I would like to disallow certain ciphers for OpenSSH in Fedora.
I've read that Fedora overrides settings in sshd_config with its crypto policies.
I'd like to edit those.

My first idea would be to edit /etc/crypto-policies/back-ends/opensshserver.config, but I wonder if that is the recommended way of doing this.

2 Answers 2


You can control settings like encryption ciphers and quite a few other parameters (key exchange algorithms, host-key algorithms, MAC algorithms) under /etc/ssh/sshd_config respectively using parameters Ciphers, KexAlgorithms, HostKeyAlgorithms and MACs. See https://man.openbsd.org/sshd_config for more information.

Software like ssh-audit (https://github.com/arthepsy/ssh-audit.git) can help you work out what could do with changing.

Disallowing a cipher happens if you don't list it as an option.

  • 1
    I've read that Fedora overrides this with its crypto policies. I'd like to edit those.
    – markonius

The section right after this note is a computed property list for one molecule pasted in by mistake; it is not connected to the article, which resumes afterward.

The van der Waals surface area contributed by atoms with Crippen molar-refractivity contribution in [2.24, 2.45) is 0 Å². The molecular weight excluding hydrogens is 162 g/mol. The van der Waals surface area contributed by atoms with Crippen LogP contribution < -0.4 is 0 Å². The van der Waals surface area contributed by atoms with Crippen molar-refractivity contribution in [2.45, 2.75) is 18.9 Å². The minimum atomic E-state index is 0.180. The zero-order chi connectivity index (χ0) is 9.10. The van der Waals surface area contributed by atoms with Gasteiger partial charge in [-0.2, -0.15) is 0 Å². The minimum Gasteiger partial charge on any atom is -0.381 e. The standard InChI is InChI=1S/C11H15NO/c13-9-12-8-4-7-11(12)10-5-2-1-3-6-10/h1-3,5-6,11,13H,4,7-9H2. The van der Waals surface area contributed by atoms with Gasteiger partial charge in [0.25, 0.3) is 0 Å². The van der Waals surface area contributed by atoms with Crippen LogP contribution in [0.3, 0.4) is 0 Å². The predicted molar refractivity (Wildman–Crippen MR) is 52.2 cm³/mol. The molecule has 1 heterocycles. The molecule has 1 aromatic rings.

Apr 29, 2020 at 15:55
  • Thanks for ssh-audit, it seems useful
    – markonius
    Apr 29, 2020 at 15:57
  • Adjustment to e.g. KexAlgorithms via /etc/ssh/sshd_config don't work on my Fedora 33 host.
    – HorstKevin
    Mar 27, 2021 at 13:35

Editing KexAlgorithms in /etc/ssh/sshd.config won't show any effect, at least not on my Fedora 33 system.

But as you pointed out yourself, you can edit /etc/crypto-policies/back-ends/opensshserver.config and systemctl restart sshd afterwards. That works perfectly fine.

Your Answer

By clicking “Post Your Answer”, you agree to our terms of service, privacy policy and cookie policy

Not the answer you're looking for? Browse other questions tagged or ask your own question.